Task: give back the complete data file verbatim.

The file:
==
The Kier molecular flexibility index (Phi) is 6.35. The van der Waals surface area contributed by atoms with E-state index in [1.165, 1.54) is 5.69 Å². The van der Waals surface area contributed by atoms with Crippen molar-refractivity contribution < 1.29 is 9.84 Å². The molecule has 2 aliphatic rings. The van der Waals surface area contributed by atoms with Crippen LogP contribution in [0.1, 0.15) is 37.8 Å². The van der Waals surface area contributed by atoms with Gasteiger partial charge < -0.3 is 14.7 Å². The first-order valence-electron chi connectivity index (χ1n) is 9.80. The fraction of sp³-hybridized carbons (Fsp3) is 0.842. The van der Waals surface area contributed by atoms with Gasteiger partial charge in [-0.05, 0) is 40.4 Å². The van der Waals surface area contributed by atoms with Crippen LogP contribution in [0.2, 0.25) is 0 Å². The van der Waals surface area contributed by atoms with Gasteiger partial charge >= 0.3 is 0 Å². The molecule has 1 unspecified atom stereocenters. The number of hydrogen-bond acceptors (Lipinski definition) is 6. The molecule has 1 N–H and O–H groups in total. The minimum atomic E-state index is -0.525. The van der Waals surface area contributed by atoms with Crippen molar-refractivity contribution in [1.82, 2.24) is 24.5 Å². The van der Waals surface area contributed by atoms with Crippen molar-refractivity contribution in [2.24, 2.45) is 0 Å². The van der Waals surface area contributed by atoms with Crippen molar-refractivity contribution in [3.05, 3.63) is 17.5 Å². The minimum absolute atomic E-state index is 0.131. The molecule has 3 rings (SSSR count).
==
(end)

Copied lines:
The Kier molecular flexibility index (Phi) is 6.35. The van der Waals surface area contributed by atoms with E-state index in [1.165, 1.54) is 5.69 Å². The van der Waals surface area contributed by atoms with Crippen molar-refractivity contribution < 1.29 is 9.84 Å². The molecule has 2 aliphatic rings. The van der Waals surface area contributed by atoms with Crippen LogP contribution in [0.1, 0.15) is 37.8 Å². The van der Waals surface area contributed by atoms with Gasteiger partial charge < -0.3 is 14.7 Å². The first-order valence-electron chi connectivity index (χ1n) is 9.80. The fraction of sp³-hybridized carbons (Fsp3) is 0.842. The van der Waals surface area contributed by atoms with Gasteiger partial charge in [-0.05, 0) is 40.4 Å². The van der Waals surface area contributed by atoms with Crippen LogP contribution in [0.2, 0.25) is 0 Å². The van der Waals surface area contributed by atoms with Gasteiger partial charge >= 0.3 is 0 Å². The molecule has 1 unspecified atom stereocenters. The number of hydrogen-bond acceptors (Lipinski definition) is 6. The molecule has 1 N–H and O–H groups in total. The minimum atomic E-state index is -0.525. The van der Waals surface area contributed by atoms with Crippen molar-refractivity contribution in [1.82, 2.24) is 24.5 Å². The van der Waals surface area contributed by atoms with Crippen molar-refractivity contribution in [2.24, 2.45) is 0 Å². The van der Waals surface area contributed by atoms with Crippen molar-refractivity contribution in [3.05, 3.63) is 17.5 Å². The minimum absolute atomic E-state index is 0.131. The molecule has 3 rings (SSSR count).